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Vehicle-controlling Android apps are not secure

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February 20, 2017

Vehicle-controlling Android apps are deemed insecure and they create a heightened car theft risk, security researchers at Kaspersky Lab have asserted.

The researchers at the security software maker made the warning after placing Android apps from seven unnamed car makers through their paces, uncovering a whole slew of basic security bugs in the process.

During recent years, cars have started actively connecting to the internet. Connectivity includes not only their infotainment systems but also critical vehicle systems, such as door locks and ignition, which are now accessible online.

The list of the several security problems discovered by Kaspersky Lab's workers includes:

  • No defence against application reverse-engineering.
  • No code integrity check-- this is critical since it enables criminals to incorporate their own code in the app and replace the original program with a fake one.
  • No rooting detection techniques. Root rights provide Trojans with almost endless capabilities and leave the app totally defenceless.
  • Lack of protection against app overlaying techniques. This helps malicious apps to show phishing windows and steal users’ credentials.
  • Storage of logins and passwords in plain text.
  • Upon successful exploitation, a potential hacker could gain control over the vehicle, unlock its doors, turn off the security alarm and, in a worse case scenario, steal the vehicle.

    In each case, the attack vector would require some additional preparations, like luring owners of applications to install specially-crafted malicious apps that would then root the device and get access to the vehicle application.

    “The main conclusion of our research is that, in their current state, applications for connected cars are not ready to withstand malware attacks," said Victor Chebyshev, security expert at Kaspersky Lab.

    "Thinking about the security of the connected vehicle, one should not only consider the security of server-side infrastructure," Kaspersky Labs added.

    "We expect that car makers will have to go down the same road that banks have already gone down with their various applications. Initially, apps for online banking did not have all the security features listed in our research. Now, after multiple cases of attacks against banking apps, many banks have improved the security of their products. Luckily, we have not yet detected any cases of attacks against car applications, which means that manufacturers still have time to do things right," he asserted.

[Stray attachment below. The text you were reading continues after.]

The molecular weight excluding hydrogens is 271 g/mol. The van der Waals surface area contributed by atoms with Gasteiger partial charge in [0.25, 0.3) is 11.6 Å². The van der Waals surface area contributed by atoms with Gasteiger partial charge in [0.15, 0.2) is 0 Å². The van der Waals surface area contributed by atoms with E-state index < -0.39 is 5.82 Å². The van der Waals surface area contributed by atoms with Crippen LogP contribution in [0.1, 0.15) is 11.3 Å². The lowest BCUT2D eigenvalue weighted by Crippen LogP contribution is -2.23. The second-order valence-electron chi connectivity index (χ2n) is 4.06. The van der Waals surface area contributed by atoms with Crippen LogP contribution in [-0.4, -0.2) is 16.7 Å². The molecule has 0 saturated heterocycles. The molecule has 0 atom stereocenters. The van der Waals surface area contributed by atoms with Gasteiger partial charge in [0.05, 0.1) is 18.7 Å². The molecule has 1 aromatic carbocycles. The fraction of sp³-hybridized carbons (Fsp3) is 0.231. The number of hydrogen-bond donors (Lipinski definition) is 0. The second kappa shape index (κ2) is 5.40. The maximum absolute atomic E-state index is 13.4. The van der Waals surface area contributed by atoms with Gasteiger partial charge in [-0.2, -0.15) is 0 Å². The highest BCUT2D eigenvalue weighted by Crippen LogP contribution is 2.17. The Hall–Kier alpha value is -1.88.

The security of the apps compared unfavourably to comparable banking apps, according to third party experts.

    Mike Ahmadi, global director of critical systems security at Synopsys, commented-- "Banks are indeed more mature in their general approach to internet security, including the hundreds and often thousands of applications they must interface with on a daily basis. They have already faced the issue of being a target for a much longer time than the automotive community has, and they take a very proactive approach in addressing ongoing security issues."

    "Overall, the automotive industry is still relatively new to both application management and security issues, and is probably working with some diligence to address the various problems as they arise. While the banking industry may be better prepared to address security issues, the automotive industry continues to learn how to manage the many security challenges it faces as their connected vehicles continue to proliferate," he asserted.

    More details on the research can be found in a post on Kaspersky Lab's Securelist blog. We'll keep you in the loop.

    Source: Kaspersky Lab.

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    Read the latest IT news. Visit ItDirection.net. Updated several times daily.

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